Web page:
The EU supported study "Facilitating cross border data flow in the Digital Single Market" investigated restrictions on the free flow of data within the EU by looking at 8 Member States (Czech Republic, France, Germany, Italy, Lithuania, Luxembourg, Spain and the United Kingdom).
Unnecessary requirements to maintain control over the location where data and documents physically reside are an obstacle to the free flow of data within the Single Market.
The study found thet legal restrictions of intra-EU data transfers exist mainly in the form of access regulation and notification requirements (e.g. by regulators, tax authorities) for specific types of information. Evidence was found of internal company policies that are at least as restrictive as the legislation in place. Some businesses have strict ‘data residency’ requirements that are not based on any formal legal restrictions. Evidence of such restrictions has been found in Germany and France.
Location is seen by many market participants as a proxy for substantial assurances in terms of data access, privacy, audit, data integrity and law enforcement, despite the fact that technical security is not enhanced by local data storage.
However, functional requirements for data storage and processing within national boundaries arise from legitimate concerns about illegal access; accessibility of services and support (including language barriers); and latency and bandwidth. These cannot be dismissed and may justify location preferences.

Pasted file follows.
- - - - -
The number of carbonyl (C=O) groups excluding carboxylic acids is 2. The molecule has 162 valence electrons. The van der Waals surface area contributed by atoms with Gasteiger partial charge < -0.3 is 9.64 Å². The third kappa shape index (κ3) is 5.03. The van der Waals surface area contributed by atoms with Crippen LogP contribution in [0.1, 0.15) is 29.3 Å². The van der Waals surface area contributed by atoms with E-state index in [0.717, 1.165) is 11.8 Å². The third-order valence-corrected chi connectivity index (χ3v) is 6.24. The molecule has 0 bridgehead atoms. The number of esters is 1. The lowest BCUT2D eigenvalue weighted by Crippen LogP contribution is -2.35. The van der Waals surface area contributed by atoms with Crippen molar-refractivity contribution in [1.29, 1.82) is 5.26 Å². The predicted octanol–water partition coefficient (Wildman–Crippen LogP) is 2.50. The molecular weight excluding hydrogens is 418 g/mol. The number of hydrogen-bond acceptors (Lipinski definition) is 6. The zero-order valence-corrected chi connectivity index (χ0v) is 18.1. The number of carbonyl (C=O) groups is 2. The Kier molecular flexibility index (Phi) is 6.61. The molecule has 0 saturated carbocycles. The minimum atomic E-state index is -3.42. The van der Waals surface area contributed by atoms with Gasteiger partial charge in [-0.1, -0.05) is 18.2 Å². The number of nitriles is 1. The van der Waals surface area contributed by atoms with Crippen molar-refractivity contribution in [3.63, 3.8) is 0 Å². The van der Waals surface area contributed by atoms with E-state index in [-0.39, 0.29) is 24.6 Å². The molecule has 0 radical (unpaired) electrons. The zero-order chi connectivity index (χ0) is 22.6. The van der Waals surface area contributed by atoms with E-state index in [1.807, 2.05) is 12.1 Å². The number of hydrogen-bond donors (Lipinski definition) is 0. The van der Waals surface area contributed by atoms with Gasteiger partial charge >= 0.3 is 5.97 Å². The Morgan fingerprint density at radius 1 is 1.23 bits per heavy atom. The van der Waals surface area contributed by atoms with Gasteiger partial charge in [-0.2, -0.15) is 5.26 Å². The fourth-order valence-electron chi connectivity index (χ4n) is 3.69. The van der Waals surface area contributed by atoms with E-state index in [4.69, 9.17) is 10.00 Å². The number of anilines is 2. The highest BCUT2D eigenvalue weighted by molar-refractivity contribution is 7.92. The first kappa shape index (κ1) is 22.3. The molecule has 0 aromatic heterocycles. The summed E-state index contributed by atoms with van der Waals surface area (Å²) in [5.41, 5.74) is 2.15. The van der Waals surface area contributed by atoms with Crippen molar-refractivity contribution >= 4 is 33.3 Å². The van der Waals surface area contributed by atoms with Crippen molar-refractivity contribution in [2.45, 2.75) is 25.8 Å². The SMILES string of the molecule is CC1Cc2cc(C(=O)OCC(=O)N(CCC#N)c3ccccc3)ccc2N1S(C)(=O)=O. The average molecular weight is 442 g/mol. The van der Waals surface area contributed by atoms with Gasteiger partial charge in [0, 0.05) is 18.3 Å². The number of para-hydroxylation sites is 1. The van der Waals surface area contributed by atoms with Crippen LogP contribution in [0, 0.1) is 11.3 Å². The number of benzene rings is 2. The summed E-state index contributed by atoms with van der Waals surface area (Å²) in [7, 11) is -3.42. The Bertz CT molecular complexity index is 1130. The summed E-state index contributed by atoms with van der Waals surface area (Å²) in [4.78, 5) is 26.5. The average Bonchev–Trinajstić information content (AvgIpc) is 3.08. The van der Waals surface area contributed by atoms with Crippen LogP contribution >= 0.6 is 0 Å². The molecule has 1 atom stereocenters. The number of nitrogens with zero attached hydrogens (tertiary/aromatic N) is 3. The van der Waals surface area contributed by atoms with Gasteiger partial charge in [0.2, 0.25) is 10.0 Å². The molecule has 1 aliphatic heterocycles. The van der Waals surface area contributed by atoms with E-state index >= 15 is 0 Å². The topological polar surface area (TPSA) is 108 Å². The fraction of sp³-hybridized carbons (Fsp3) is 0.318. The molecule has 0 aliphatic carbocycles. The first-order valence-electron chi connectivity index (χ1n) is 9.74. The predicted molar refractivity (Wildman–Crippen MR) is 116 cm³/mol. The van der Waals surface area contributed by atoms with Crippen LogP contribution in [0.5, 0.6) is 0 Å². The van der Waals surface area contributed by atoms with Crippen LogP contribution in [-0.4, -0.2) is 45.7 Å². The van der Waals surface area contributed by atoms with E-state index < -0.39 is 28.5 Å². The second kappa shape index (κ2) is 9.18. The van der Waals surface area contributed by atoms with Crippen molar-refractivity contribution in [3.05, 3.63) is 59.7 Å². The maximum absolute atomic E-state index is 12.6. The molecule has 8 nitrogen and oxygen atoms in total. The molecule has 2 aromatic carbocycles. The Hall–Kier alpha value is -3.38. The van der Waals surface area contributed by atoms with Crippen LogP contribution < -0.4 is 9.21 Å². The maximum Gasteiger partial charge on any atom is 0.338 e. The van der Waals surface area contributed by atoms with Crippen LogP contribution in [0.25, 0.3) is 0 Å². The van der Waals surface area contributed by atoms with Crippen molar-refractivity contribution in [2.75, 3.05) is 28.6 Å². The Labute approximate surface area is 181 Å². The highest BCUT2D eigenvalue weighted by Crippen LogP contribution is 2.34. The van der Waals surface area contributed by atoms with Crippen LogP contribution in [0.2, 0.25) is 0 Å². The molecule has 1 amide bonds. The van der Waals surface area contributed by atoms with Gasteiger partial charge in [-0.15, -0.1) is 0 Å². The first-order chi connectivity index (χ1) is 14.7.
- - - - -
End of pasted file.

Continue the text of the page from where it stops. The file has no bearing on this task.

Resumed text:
An important finding is the widespread misinterpretation of the existing legal framework. Many market participants assume data storage and processing within national boundaries is mandatory or advised where it in fact is not.
The emphasis in public discourse on the loss of control over (personal) data appears to over-sensitize market participants when it comes to data processing in general. Part of the reluctance to take advantage of existing cross-border data services in the EU is likely to reflect this ‘cross-contamination’.
The study was conducted by London Economics from September 2015 to June 2016.
Findings of this study, together with analyses of the study "Measuring the economic impact of cloud computing in Europe" and the findings of the ongoing study "Cross-border data flow in the Digital Single Market: data location restrictions " served towards the European Commission's activities in the policy area of data localisation restrictions, mainly in the Communication on Building a European Data Economy .